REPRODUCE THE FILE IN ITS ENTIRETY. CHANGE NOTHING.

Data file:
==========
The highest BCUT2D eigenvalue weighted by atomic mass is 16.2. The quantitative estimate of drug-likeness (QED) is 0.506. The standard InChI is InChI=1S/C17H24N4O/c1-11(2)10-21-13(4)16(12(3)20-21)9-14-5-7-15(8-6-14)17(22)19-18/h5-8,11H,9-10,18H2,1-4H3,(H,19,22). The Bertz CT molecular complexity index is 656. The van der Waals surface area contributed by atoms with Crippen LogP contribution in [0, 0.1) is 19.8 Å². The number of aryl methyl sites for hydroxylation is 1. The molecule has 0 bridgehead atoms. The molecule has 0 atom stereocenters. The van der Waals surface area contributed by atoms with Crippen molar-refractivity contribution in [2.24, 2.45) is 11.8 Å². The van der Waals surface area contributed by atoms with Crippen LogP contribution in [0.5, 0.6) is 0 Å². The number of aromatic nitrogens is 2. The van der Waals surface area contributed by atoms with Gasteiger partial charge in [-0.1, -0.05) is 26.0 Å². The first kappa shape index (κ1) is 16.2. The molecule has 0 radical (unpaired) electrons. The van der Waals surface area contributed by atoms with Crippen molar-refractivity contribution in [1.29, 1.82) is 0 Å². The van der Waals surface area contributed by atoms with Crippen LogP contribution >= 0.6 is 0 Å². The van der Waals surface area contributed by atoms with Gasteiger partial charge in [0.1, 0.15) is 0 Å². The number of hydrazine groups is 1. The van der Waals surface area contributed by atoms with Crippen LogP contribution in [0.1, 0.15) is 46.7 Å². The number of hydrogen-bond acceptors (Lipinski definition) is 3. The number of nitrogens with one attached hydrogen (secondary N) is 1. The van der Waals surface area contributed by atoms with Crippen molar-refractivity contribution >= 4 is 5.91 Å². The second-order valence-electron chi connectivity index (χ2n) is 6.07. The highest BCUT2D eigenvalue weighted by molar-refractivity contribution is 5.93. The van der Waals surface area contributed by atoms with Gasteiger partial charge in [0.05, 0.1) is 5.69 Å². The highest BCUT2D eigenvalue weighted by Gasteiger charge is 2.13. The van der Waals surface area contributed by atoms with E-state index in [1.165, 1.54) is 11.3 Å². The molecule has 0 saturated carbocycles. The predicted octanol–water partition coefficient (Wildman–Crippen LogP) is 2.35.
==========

The highest BCUT2D eigenvalue weighted by atomic mass is 16.2. The quantitative estimate of drug-likeness (QED) is 0.506. The standard InChI is InChI=1S/C17H24N4O/c1-11(2)10-21-13(4)16(12(3)20-21)9-14-5-7-15(8-6-14)17(22)19-18/h5-8,11H,9-10,18H2,1-4H3,(H,19,22). The Bertz CT molecular complexity index is 656. The van der Waals surface area contributed by atoms with Crippen LogP contribution in [0, 0.1) is 19.8 Å². The number of aryl methyl sites for hydroxylation is 1. The molecule has 0 bridgehead atoms. The molecule has 0 atom stereocenters. The van der Waals surface area contributed by atoms with Crippen molar-refractivity contribution in [2.24, 2.45) is 11.8 Å². The van der Waals surface area contributed by atoms with Crippen LogP contribution in [0.5, 0.6) is 0 Å². The number of aromatic nitrogens is 2. The van der Waals surface area contributed by atoms with Gasteiger partial charge in [-0.1, -0.05) is 26.0 Å². The first kappa shape index (κ1) is 16.2. The molecule has 0 radical (unpaired) electrons. The van der Waals surface area contributed by atoms with Crippen molar-refractivity contribution in [1.29, 1.82) is 0 Å². The van der Waals surface area contributed by atoms with Crippen LogP contribution >= 0.6 is 0 Å². The van der Waals surface area contributed by atoms with Gasteiger partial charge in [0.1, 0.15) is 0 Å². The number of hydrazine groups is 1. The van der Waals surface area contributed by atoms with Crippen LogP contribution in [0.1, 0.15) is 46.7 Å². The number of hydrogen-bond acceptors (Lipinski definition) is 3. The number of nitrogens with one attached hydrogen (secondary N) is 1. The van der Waals surface area contributed by atoms with Crippen molar-refractivity contribution >= 4 is 5.91 Å². The second-order valence-electron chi connectivity index (χ2n) is 6.07. The highest BCUT2D eigenvalue weighted by molar-refractivity contribution is 5.93. The van der Waals surface area contributed by atoms with Gasteiger partial charge in [0.05, 0.1) is 5.69 Å². The highest BCUT2D eigenvalue weighted by Gasteiger charge is 2.13. The van der Waals surface area contributed by atoms with E-state index in [1.165, 1.54) is 11.3 Å². The molecule has 0 saturated carbocycles. The predicted octanol–water partition coefficient (Wildman–Crippen LogP) is 2.35.